FIG. 2 is a flowchart describing an exemplary method in accordance with features and aspects herein to provide management of zone group permission tables of a SAS domain.

FIG. 3 is flowchart describing exemplary additional details of aspects of the method of FIG. 2.

FIG. 4 is a flowchart describing another exemplary method in accordance with features and aspects herein to provide management of zone group permission tables of a SAS domain.

FIG. 5 is a flowchart describing another exemplary method in accordance with features and aspects herein to provide management of zone group permission tables of a SAS domain.

FIGS. 6-8 are flowcharts describing exemplary additional details of aspects of the method of FIG. 2.

FIG. 9 is a flowchart describing another exemplary method in accordance with features and aspects herein to provide management of zone group permission tables of a SAS domain.

FIG. 10 is a flowchart describing exemplary additional details of aspects of the method of FIG. 9.

DETAILED DESCRIPTION OF THE DRAWINGS

FIG. 1 is a block diagram showing an exemplary SAS domain 100 embodying features and aspects herein. SAS domain 100 comprises a plurality of SAS zoning expanders 105, 140 and 150. Each SAS zoning expander 105, 140 and 150 is coupled to one or more of the other SAS zoning expanders to route SAS exchanges between SAS initiator devices and SAS target devices. Each SAS zoning expander 105, 140 and 150 is additionally coupled to one or more SAS devices 132, 134, 136, 142, 144, 152 and 154. SAS devices may include SAS initiators, SAS targets and SAS initiator/targets. Every SAS device and SAS zoning expander of a SAS domain has one or more physical link layers, known as PHYS. Connections are made between two or more SAS devices through the associated PHYs of the SAS devices. Connections may be routed between SAS devices through one or more SAS zoning expanders.

The SAS zoning expanders 105, 140 and 150 may comprise SAS expanders with zoning capabilities enabled according to the SAS specifications and enhanced with features and aspects herein. PHYs of a SAS zoning expander may be assigned a corresponding zone group, and any SAS devices coupled to the PHY of the SAS zoning expander may be assigned the same SAS zone group.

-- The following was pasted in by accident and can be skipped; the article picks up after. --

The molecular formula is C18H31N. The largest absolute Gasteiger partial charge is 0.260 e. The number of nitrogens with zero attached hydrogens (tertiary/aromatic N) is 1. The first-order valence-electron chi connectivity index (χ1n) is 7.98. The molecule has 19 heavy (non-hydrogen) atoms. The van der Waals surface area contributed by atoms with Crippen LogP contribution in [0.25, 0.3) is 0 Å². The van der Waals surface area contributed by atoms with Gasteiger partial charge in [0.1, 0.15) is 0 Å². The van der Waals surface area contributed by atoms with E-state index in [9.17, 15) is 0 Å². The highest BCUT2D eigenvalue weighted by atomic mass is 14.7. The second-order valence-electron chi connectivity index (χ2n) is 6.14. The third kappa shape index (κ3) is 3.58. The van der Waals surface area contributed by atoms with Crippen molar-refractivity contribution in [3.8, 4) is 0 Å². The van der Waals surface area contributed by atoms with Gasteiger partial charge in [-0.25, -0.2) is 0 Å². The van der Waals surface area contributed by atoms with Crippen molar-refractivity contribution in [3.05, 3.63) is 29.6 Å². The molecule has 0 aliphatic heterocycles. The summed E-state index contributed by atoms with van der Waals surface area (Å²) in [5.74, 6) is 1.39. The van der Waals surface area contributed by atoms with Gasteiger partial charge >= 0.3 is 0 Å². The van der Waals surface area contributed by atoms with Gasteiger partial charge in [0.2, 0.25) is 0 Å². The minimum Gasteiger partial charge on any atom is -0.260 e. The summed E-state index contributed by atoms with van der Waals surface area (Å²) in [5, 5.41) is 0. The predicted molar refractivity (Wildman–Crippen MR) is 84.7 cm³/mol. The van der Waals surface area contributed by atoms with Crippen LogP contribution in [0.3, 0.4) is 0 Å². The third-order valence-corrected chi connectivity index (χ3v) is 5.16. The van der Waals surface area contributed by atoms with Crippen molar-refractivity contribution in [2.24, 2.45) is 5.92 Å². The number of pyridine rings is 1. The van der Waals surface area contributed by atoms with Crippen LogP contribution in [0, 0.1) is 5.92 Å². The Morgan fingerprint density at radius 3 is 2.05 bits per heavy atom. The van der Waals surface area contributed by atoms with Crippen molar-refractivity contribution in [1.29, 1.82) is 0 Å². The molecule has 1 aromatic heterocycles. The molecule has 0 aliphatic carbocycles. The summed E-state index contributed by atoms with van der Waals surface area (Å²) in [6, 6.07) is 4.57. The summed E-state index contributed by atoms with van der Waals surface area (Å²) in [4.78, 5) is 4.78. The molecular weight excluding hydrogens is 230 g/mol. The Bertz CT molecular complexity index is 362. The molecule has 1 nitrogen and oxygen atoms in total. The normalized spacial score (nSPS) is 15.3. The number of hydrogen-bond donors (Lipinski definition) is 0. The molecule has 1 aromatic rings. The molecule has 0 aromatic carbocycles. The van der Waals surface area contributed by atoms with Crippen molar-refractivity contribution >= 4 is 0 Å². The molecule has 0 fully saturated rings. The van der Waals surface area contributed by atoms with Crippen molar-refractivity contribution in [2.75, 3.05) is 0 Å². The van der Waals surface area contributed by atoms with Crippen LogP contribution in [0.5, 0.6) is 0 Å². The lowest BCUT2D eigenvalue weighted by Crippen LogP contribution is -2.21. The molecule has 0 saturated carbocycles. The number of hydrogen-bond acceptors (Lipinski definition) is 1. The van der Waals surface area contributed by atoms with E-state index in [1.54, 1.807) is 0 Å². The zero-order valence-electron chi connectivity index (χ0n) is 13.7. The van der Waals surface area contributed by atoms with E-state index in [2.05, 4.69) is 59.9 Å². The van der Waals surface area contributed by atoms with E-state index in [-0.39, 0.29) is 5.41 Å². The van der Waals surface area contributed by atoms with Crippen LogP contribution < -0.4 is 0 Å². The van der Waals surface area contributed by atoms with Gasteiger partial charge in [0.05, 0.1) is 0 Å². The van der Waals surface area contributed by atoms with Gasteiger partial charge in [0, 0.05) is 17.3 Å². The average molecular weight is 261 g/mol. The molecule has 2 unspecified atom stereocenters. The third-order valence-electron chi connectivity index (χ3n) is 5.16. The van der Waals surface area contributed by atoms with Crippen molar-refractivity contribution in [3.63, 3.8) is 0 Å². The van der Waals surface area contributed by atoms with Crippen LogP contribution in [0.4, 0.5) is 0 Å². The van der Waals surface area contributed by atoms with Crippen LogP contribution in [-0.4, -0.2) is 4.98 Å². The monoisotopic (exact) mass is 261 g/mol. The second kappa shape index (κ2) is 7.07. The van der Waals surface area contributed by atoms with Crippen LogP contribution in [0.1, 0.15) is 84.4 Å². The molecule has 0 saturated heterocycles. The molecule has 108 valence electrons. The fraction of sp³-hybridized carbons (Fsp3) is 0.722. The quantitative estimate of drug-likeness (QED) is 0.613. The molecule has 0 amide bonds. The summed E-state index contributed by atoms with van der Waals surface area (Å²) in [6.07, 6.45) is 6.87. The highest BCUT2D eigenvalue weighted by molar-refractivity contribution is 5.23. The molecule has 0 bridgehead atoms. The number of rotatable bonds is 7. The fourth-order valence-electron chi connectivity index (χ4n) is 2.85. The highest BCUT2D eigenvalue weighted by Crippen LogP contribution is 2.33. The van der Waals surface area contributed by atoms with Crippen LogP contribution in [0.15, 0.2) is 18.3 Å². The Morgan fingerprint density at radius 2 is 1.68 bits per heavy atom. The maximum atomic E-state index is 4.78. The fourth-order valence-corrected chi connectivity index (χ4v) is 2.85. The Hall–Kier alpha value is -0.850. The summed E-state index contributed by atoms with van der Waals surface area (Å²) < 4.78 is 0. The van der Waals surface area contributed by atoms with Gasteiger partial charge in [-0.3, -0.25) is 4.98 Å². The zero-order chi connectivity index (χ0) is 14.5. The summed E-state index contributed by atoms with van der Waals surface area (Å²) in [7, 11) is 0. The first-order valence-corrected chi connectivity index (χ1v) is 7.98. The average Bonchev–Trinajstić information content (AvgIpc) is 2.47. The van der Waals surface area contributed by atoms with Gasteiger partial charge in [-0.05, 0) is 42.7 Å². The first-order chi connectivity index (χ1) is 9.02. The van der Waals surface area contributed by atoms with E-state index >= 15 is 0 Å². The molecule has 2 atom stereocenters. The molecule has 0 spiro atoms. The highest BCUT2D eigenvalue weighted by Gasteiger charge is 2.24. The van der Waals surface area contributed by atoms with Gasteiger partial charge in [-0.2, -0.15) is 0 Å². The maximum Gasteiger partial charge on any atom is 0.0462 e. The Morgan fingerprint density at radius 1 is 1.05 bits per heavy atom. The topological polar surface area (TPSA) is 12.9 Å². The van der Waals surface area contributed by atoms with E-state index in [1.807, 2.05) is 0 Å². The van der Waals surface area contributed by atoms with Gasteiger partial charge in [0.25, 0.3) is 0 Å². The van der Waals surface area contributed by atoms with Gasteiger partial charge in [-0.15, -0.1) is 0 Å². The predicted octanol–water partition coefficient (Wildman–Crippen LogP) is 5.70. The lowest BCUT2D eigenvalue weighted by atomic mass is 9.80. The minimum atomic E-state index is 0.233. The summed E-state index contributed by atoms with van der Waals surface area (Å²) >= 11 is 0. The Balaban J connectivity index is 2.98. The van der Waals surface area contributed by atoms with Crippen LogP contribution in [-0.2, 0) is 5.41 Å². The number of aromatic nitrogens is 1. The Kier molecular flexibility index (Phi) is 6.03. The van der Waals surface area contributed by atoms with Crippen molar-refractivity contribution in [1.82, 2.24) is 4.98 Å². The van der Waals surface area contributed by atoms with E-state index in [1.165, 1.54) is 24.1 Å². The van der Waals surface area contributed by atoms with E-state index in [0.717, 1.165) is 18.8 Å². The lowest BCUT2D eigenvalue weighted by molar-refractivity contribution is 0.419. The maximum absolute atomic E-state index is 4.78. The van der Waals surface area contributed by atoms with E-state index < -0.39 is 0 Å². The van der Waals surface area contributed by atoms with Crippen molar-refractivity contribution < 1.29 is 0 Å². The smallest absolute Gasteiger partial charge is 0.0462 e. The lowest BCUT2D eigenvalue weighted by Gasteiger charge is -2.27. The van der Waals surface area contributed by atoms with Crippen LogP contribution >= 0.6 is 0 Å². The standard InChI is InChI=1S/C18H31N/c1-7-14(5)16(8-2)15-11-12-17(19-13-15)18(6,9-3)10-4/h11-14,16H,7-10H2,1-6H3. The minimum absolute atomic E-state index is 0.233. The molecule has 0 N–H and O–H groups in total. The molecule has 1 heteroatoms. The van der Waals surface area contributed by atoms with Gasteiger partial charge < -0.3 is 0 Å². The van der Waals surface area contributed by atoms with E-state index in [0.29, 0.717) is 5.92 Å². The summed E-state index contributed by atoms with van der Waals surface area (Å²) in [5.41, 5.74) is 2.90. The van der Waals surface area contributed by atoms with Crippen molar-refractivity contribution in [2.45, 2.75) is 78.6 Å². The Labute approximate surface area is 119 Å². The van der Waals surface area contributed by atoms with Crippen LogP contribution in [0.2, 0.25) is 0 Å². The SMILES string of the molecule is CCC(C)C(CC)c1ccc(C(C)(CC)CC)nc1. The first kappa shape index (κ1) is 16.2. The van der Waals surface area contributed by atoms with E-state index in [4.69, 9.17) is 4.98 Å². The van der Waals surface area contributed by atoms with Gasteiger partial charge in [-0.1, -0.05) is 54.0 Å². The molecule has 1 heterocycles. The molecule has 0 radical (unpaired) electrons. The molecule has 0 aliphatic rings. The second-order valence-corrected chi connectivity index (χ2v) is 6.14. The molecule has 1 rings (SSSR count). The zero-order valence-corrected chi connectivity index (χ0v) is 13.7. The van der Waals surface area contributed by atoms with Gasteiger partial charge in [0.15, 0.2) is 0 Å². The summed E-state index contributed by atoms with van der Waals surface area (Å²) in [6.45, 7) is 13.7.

SAS zoning expander 105 is shown comprising a zone group permission table 110 having an associated version identifier 115. Zone group permission table 110 stores information regarding permissions of a zone group of the SAS domain 100 to communicate with another zone group. A zone group is assigned to one or more PHYs of a zoning expander (e.g., zoning expander 105). Thus, the PHY of SAS zoning expander 105 coupled to SAS device 132 may comprise a zone group, while the PHY connected to SAS device 134 may comprise another zone group. Likewise, both of the PHYs of SAS zoning expander 105 coupled to SAS device 132 and 134 may comprise a single zone group.

SAS zoning expander 105 uses the zone group permission table 110 to determine whether a particular PHY of one zone group has permission to communicate with PHYs of another zone group. Version identifier 115 identifies a version of the zone group permission table 110. Version identifier 115 may comprise, for example, a time stamp, an identifier having ordinal characteristics (e.g., numbers, letters or other ordinal values), a checksum, an address of the zone manager originating the zone group permission table 110, a globally unique identification number or any other type of identifier that may be used to distinguish between two different versions of zone group permission table 110. SAS zoning expander 105 additionally comprises a controller 120 enhanced according to features and aspects herein to provide management of zone group permission table 110 using version identifier 115. SAS zoning expanders 140 and 150 may be configured similarly to SAS zoning expander 105, with each SAS zoning expander comprising a controller, a SAS zone group permission table and a version identifier. SAS zoning expanders 105, 140 and 150 may comprises other elements well know to those of ordinary skill in the art and not shown for the sake of brevity of this discussion.

The SAS specifications require that for zoning to function properly, all SAS zoning expanders of a SAS domain need to utilize the same zone group permission table. Thus, if at least one SAS zoning expander is using a different zone group permission table than another SAS zoning expander, then all of the SAS zoning expanders need to synchronize their zone group permission tables before SAS exchanges may continue between PHYs of each SAS zoning expander. When the zone group permission tables of all of the SAS zoning expanders are synchronized, all SAS zoning expanders should be storing the current version of the zone group permission table for the SAS domain. Thus, a SAS zoning expander should always be able to determine whether its stored zone group permission table is current for the SAS domain.